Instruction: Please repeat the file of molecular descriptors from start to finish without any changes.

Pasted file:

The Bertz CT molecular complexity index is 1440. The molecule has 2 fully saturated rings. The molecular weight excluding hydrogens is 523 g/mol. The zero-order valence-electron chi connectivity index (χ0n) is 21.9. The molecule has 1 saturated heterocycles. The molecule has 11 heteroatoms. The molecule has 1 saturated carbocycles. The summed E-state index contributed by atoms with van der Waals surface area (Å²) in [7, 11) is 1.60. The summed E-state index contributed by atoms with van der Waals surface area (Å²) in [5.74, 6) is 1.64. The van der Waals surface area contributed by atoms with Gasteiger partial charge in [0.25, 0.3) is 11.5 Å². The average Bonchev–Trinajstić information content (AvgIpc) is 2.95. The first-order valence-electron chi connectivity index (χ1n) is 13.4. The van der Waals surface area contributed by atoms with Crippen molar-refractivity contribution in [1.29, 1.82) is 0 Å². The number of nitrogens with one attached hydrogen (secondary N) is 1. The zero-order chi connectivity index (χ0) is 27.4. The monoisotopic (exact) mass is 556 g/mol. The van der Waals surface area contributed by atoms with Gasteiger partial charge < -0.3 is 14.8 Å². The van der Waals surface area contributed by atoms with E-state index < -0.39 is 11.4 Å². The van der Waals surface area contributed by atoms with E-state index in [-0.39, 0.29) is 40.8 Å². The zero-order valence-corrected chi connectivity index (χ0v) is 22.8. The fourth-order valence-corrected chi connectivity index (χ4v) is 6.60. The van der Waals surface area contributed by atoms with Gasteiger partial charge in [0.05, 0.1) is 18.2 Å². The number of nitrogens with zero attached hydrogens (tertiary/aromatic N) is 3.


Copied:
The Bertz CT molecular complexity index is 1440. The molecule has 2 fully saturated rings. The molecular weight excluding hydrogens is 523 g/mol. The zero-order valence-electron chi connectivity index (χ0n) is 21.9. The molecule has 1 saturated heterocycles. The molecule has 11 heteroatoms. The molecule has 1 saturated carbocycles. The summed E-state index contributed by atoms with van der Waals surface area (Å²) in [7, 11) is 1.60. The summed E-state index contributed by atoms with van der Waals surface area (Å²) in [5.74, 6) is 1.64. The van der Waals surface area contributed by atoms with Gasteiger partial charge in [0.25, 0.3) is 11.5 Å². The average Bonchev–Trinajstić information content (AvgIpc) is 2.95. The first-order valence-electron chi connectivity index (χ1n) is 13.4. The van der Waals surface area contributed by atoms with Crippen molar-refractivity contribution in [1.29, 1.82) is 0 Å². The number of nitrogens with one attached hydrogen (secondary N) is 1. The zero-order chi connectivity index (χ0) is 27.4. The monoisotopic (exact) mass is 556 g/mol. The van der Waals surface area contributed by atoms with Gasteiger partial charge < -0.3 is 14.8 Å². The van der Waals surface area contributed by atoms with E-state index < -0.39 is 11.4 Å². The van der Waals surface area contributed by atoms with E-state index in [-0.39, 0.29) is 40.8 Å². The zero-order valence-corrected chi connectivity index (χ0v) is 22.8. The fourth-order valence-corrected chi connectivity index (χ4v) is 6.60. The van der Waals surface area contributed by atoms with Gasteiger partial charge in [0.05, 0.1) is 18.2 Å². The number of nitrogens with zero attached hydrogens (tertiary/aromatic N) is 3.